When junior and senior high school students were asked by Commonwealth monthly in October 2011 on whether they agreed that there should be equal pay for equal work without regard for gender in the workplace, 86 percent agreed that pay rates for men and women should be equal. Despite Taiwan’s advances in gender equality issues, the island’s standing internationally was excluded from the recently released 2011 Gender Inequality Index (GII) since the island is not a member of the United Nations.
However, calculations made by Taiwan’s Directorate-General of Budget, Accounting and Statistics using the index’s methodology found that Taiwan would have been ranked first in Asia and fourth in the world (behind Sweden, the Netherlands and Denmark) in gender equality, had it been a part of the survey.
The World Bank’s 2012 report on “Gender Equality and Development” suggests, “countries that create better opportunities and conditions for women and girls can raise productivity, improve outcomes for children, make institutions more representative, and advance development prospects for all.”
The younger generation was also found to be very tolerant on the subject of same-sex marriage. On an issue that has polarized opinions in the United States, nearly 70 percent of 12 to 17 year-olds polled, said same-sex marriage should be made legal in Taiwan. The survey revealed that “Taiwan’s adolescent generation has an ambiguous relationship with adults, remaining tethered to the world of the older generation, but also existing in a different universe.”
Twenty percent of the adolescent respondents said they spend over two hours a day online, compared with fewer than 10 percent who spend the same amount of time reading printed books. Even television is slowly falling out of favor as “old media,” with under 16 percent of respondents watching it for more than two hours a day. The most frequently viewed online content accessed by young respondents was “social networking sites” and “online videos.”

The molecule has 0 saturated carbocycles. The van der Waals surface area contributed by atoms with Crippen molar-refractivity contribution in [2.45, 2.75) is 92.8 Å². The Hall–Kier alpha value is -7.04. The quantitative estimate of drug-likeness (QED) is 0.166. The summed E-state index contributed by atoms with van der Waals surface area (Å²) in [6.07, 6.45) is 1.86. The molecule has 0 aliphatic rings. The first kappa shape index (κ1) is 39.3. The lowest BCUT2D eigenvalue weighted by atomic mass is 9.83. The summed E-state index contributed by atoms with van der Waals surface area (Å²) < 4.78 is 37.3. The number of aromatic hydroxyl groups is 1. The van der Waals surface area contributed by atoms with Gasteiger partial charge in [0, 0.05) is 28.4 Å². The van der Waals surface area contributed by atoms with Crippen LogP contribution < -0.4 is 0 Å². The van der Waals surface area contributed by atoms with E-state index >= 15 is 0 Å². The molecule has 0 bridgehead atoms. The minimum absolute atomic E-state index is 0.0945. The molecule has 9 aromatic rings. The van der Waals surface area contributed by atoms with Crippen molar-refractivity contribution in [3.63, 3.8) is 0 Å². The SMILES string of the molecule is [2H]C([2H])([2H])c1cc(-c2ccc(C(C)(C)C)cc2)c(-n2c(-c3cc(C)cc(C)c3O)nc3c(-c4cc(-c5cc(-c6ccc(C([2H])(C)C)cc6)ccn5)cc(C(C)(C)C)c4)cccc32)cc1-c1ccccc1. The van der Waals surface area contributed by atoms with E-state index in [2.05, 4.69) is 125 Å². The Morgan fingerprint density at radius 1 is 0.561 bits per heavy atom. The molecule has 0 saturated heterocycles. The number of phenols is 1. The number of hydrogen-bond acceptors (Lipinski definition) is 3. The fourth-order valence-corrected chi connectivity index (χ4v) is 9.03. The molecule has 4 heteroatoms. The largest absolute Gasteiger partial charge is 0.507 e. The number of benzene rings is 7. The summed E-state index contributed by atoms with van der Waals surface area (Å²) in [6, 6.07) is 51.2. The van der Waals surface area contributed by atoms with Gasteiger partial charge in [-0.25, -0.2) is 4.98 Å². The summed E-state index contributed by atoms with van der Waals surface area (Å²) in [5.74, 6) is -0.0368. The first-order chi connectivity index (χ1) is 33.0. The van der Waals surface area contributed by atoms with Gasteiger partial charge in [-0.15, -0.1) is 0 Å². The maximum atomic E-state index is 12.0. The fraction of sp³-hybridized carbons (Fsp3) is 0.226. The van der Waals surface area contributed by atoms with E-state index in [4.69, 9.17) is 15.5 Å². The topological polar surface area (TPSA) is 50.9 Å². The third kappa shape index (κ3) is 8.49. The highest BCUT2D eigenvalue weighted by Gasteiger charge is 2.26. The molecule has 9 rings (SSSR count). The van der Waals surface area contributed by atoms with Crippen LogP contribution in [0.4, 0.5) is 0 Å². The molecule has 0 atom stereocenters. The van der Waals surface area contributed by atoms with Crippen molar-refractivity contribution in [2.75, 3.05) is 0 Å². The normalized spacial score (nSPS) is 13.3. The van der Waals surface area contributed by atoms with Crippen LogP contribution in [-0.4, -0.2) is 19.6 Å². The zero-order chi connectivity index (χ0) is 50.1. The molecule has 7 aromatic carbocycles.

The survey also found that the better educated a father is, the less likely a teenager is to be addicted to the Internet. Heavy use of the Internet among children of fathers with a “junior high school or lower” level of education was more than twice as high (29 percent) as among children of fathers with “graduate degrees” (13 percent).
Fathers with poorer educational backgrounds usually also face relatively difficult social and economic conditions, according to Commonwealth, while parents in lower middle class households have less time to spend with their children, leaving the Internet to serve as a modern-day “nanny.”
The concepts of “internet justice” and “digital citizenship” are relatively new, and there are questions over whether they exist in the real world. “If you see injustice, you can photograph it on your cell phone and post it online to launch a “human-hunt.” “Do you agree or disagree?” was one of the questions asked about digital values. Nearly 57 percent of respondents of the Commonwealth survey agreed with the practice while another 20 percent had no opinion, which could be interpreted as a sign of tacit support.